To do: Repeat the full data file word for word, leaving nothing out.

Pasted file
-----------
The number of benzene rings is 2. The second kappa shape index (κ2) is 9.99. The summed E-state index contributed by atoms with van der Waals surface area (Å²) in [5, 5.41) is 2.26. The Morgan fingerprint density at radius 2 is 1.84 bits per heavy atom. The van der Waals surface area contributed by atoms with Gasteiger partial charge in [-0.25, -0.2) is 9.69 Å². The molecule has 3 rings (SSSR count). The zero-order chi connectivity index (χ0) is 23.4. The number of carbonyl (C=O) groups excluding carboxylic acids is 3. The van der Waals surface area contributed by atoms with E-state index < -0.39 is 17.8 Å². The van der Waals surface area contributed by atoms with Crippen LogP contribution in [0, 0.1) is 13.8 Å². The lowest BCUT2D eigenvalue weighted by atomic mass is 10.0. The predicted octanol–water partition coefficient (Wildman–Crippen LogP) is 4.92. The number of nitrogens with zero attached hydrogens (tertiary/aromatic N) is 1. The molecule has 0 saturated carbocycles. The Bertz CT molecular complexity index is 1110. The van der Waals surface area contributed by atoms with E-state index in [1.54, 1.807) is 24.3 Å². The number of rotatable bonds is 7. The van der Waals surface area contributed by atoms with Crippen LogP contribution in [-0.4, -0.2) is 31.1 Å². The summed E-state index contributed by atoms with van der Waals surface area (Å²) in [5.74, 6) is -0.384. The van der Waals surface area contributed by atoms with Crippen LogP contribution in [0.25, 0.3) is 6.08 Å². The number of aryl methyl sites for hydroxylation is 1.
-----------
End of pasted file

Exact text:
The number of benzene rings is 2. The second kappa shape index (κ2) is 9.99. The summed E-state index contributed by atoms with van der Waals surface area (Å²) in [5, 5.41) is 2.26. The Morgan fingerprint density at radius 2 is 1.84 bits per heavy atom. The van der Waals surface area contributed by atoms with Gasteiger partial charge in [-0.25, -0.2) is 9.69 Å². The molecule has 3 rings (SSSR count). The zero-order chi connectivity index (χ0) is 23.4. The number of carbonyl (C=O) groups excluding carboxylic acids is 3. The van der Waals surface area contributed by atoms with E-state index < -0.39 is 17.8 Å². The van der Waals surface area contributed by atoms with Crippen LogP contribution in [0, 0.1) is 13.8 Å². The lowest BCUT2D eigenvalue weighted by atomic mass is 10.0. The predicted octanol–water partition coefficient (Wildman–Crippen LogP) is 4.92. The number of nitrogens with zero attached hydrogens (tertiary/aromatic N) is 1. The molecule has 0 saturated carbocycles. The Bertz CT molecular complexity index is 1110. The van der Waals surface area contributed by atoms with E-state index in [1.54, 1.807) is 24.3 Å². The number of rotatable bonds is 7. The van der Waals surface area contributed by atoms with Crippen LogP contribution in [-0.4, -0.2) is 31.1 Å². The summed E-state index contributed by atoms with van der Waals surface area (Å²) in [5.74, 6) is -0.384. The van der Waals surface area contributed by atoms with Crippen LogP contribution in [0.25, 0.3) is 6.08 Å². The number of aryl methyl sites for hydroxylation is 1.